Of course, there are benefits to numbering. The biggest is compatibility issues when sharing files. When you are sending files to another person, they often need to have the correct software to open it. For example, if I send a Photoshop file to a person, I need to know what version of Photoshop they have. I can’t send them a Photoshop CS6 file if they only have CS3 on their computers. If Photoshop did not have a version, how would I know if the software would be compatible? I could ask the person if their version of Photoshop was released after a certain date, but that would just get too confusing.

Conclusion

For now, I suspect version numbers and years are here to stay. However, as more and more companies move to the subscription model or Apple’s model I believe there will be a day in the near future when you just send a Microsoft Office file to someone and it just works because everyone is running the newest updated version they got via automatic update.

HTML5 and the Future of Mobile Apps and Gaming

HTML5 will change the way we view mobile apps, and will change the way we think about how software has to be viewed on a mobile device. It will even change the way we view desktop applications. HTML5 is the biggest game changer since Apple’s App Store.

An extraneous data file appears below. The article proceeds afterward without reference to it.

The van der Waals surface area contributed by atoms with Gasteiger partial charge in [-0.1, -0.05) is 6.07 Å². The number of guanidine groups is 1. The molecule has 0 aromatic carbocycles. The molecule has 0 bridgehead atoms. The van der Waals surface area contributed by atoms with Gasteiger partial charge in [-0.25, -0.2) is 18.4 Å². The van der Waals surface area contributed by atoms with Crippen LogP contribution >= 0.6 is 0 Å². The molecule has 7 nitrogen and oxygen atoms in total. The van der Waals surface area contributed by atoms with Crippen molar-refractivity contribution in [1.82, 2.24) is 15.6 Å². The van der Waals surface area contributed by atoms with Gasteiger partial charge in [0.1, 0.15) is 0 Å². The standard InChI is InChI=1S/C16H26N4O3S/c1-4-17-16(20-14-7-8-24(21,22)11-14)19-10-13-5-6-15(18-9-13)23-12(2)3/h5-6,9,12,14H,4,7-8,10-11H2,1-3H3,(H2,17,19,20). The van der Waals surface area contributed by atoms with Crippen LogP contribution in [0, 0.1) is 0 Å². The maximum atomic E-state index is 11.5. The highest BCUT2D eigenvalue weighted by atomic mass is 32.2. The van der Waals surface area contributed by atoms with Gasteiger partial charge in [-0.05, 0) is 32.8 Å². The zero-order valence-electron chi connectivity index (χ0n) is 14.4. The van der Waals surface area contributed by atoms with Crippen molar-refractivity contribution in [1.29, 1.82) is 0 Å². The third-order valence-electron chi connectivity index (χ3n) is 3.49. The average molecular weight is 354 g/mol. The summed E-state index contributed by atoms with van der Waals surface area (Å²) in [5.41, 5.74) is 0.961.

But if what I am saying is right, then why hasn’t this all come true yet? The reasons are many, some minor and easily overcome, and some not so much. Let’s start with an explanation of what HTML5 and JavaScript advancements are already doing in the mobile world.

HTML5 is the new HTML standard.

Major enhancements such as the <“video”> tag, CSS3 animations and better JavaScript support are what have made HTML5 such a hot topic. With the power of HTML5, web developers and programmers can write software in a cross-platform language and save significant time and effort.